The last factor is a change in consumer desire. It ties with the idea of feeling secondhand satisfaction as mentioned above. As the frustration of the desire for complaints about difficult economic conditions to live, difficulties in getting jobs, and political unrest grow, too many people, youngsters in particular, are stressed out and looking for ways to relieve. I believe that it is natural human instinct that people are more obsessed with the desire to eat among different psychological needs. Mukbang fulfills such eating desire and that is way it continues to gain popularity as more and more people feel happy watching other eat even if they do not eat it themselves. Besides, the desire for well-being, which is treasured in the difficult economic realities, is getting bigger and bigger, so that it is possible to solve the problem of eating good food without actually eating anything.


            Most importantly though, the widespread mukbang phenomenon would have not been possible without the great influence of the internet and social media platforms these days. Online audiovisual broadcasting is relatively new concept of broadcast platform. In fact, televised network viewership ratings keep decreasing while the new age of media consumers is watching online live streaming shows more than TV shows. Even saying mukbang hosts makes people think of those internet BJs before televised celebrities. The word mukbang also has become the definition of “scene of eating” in general. Hence, it is not just a reference to “eating show” anymore: mukbang can be seen as culture.



  1. Haha I loved this post, and you described it very well. Great job! I wholeheartedly agree with the factors you discussed regarding mukbang’s success the past few years, especially people’s desire to connect in some way while they eat at home alone (sadly). At first, I thought the idea of watching others eat as a program was one of the stupidest ideas out there, thinking that I would rather go out and eat with my friends than watching complete strangers eat them. Although I don’t hate it as much as I did now, I cannot agree more with food becoming more of a tool that connects and entertains people (with people taking pics right before eating and so forth). The growing trend of people connecting on social media rather than physically meeting others (only a few occasions) and the urge to share what one’s been up to to his/her friends, I believe, helped ideas like mukbang to go viral. If social media/online streaming websites is not the main platform of communication, I highly doubt mukbang would have been as successful as it would have been the past few years.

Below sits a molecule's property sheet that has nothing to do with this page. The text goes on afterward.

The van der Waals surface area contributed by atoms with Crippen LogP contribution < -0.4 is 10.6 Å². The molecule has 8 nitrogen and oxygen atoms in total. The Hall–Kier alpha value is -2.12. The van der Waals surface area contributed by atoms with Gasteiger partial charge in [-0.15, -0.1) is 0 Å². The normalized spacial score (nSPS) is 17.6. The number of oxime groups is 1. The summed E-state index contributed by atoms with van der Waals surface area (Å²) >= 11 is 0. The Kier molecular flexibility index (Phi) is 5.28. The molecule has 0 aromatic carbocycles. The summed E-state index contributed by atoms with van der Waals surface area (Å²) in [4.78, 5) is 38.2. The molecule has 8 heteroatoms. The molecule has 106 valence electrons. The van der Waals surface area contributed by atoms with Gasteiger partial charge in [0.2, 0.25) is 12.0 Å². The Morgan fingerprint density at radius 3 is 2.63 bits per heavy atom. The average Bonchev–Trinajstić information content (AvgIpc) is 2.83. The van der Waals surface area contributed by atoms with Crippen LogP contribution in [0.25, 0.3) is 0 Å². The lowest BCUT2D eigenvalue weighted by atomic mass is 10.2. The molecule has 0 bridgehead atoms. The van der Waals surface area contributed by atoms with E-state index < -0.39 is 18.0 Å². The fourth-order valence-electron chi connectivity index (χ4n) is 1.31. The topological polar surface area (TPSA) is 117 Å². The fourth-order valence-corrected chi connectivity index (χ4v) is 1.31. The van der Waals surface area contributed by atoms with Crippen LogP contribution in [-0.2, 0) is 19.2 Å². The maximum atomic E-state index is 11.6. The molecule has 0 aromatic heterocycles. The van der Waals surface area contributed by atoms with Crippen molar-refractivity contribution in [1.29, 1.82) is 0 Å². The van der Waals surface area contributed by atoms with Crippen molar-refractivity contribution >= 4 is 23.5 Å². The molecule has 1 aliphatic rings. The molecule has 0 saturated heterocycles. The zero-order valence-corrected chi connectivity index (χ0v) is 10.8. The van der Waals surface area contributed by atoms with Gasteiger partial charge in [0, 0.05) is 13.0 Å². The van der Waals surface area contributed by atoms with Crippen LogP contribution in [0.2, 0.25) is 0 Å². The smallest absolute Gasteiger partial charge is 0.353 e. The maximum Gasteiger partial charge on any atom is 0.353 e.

2. I thought this post was wildly intriguing. I’ve never heard of Mukbang but I have seen people rise to internet celebrity by eating and reviewing. I think it is so wild that people can make a living on having people watch them eat food, but cheers to them for figuring it out. I liked your point of the second hand relief by watching these people eat in order to destress from the day. Personally, I think it would make me more mad because I’m watching someone else eat this delicious food that I can’t have. Solid post, thanks for the new entertainment.

  3. Cool post. I had never heard of this phenomenon, but 2nd hand satisfaction is an interesting concept. Nobody really eats a meal “alone” with social media right? Happiness is a mindful practice, and stress and anxiety are not solely on the young. I wholeheartedly agree that family relations tend to be affected a lot by social media and our constant need to be stimulated. I am just as guilty. As for the guy that eats 10 burgers, be happy for a fast metabolism! haha. Not for this guy unless marathon training.

  4. Nice post. I doubt I would have ever heard about this if a student hadn’t blogged about it. Thanks!

  5. This makes me think of Epic Meal Time. If you haven’t watched them, you’re missing out on some great “bacon weave” action. Matt Stonie also has a great channel. I grew up on these, but it seems like MukBang takes it to another level. Whereas channels like Epic Meal Time make money from YouTube ads and merchandising, it seems like MukBang hosts are much more interactive with their audience, adding a nice personal touch to the gluttony.